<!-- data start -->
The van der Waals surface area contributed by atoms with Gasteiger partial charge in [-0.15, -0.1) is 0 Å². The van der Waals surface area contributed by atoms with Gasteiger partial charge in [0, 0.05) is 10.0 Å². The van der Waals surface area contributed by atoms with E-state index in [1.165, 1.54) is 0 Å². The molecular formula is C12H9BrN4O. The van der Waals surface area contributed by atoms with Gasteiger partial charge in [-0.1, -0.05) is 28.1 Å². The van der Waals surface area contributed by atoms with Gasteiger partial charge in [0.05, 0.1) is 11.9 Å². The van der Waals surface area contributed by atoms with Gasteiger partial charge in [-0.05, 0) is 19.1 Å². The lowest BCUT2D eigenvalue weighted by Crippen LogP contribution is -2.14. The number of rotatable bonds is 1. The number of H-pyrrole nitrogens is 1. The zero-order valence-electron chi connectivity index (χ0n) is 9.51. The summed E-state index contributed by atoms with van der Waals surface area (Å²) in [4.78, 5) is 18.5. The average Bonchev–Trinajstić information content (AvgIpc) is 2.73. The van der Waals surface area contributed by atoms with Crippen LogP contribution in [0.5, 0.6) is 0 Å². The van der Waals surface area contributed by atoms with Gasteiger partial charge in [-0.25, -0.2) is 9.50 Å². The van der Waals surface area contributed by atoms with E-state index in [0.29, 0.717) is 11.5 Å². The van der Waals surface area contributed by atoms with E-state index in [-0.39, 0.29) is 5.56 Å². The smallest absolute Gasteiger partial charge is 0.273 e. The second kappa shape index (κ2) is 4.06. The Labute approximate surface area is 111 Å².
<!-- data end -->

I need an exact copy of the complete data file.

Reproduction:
The van der Waals surface area contributed by atoms with Gasteiger partial charge in [-0.15, -0.1) is 0 Å². The van der Waals surface area contributed by atoms with Gasteiger partial charge in [0, 0.05) is 10.0 Å². The van der Waals surface area contributed by atoms with E-state index in [1.165, 1.54) is 0 Å². The molecular formula is C12H9BrN4O. The van der Waals surface area contributed by atoms with Gasteiger partial charge in [-0.1, -0.05) is 28.1 Å². The van der Waals surface area contributed by atoms with Gasteiger partial charge in [0.05, 0.1) is 11.9 Å². The van der Waals surface area contributed by atoms with Gasteiger partial charge in [-0.05, 0) is 19.1 Å². The lowest BCUT2D eigenvalue weighted by Crippen LogP contribution is -2.14. The number of rotatable bonds is 1. The number of H-pyrrole nitrogens is 1. The zero-order valence-electron chi connectivity index (χ0n) is 9.51. The summed E-state index contributed by atoms with van der Waals surface area (Å²) in [4.78, 5) is 18.5. The average Bonchev–Trinajstić information content (AvgIpc) is 2.73. The van der Waals surface area contributed by atoms with Crippen LogP contribution in [0.5, 0.6) is 0 Å². The van der Waals surface area contributed by atoms with Gasteiger partial charge in [-0.25, -0.2) is 9.50 Å². The van der Waals surface area contributed by atoms with E-state index in [0.29, 0.717) is 11.5 Å². The van der Waals surface area contributed by atoms with E-state index in [-0.39, 0.29) is 5.56 Å². The smallest absolute Gasteiger partial charge is 0.273 e. The second kappa shape index (κ2) is 4.06. The Labute approximate surface area is 111 Å².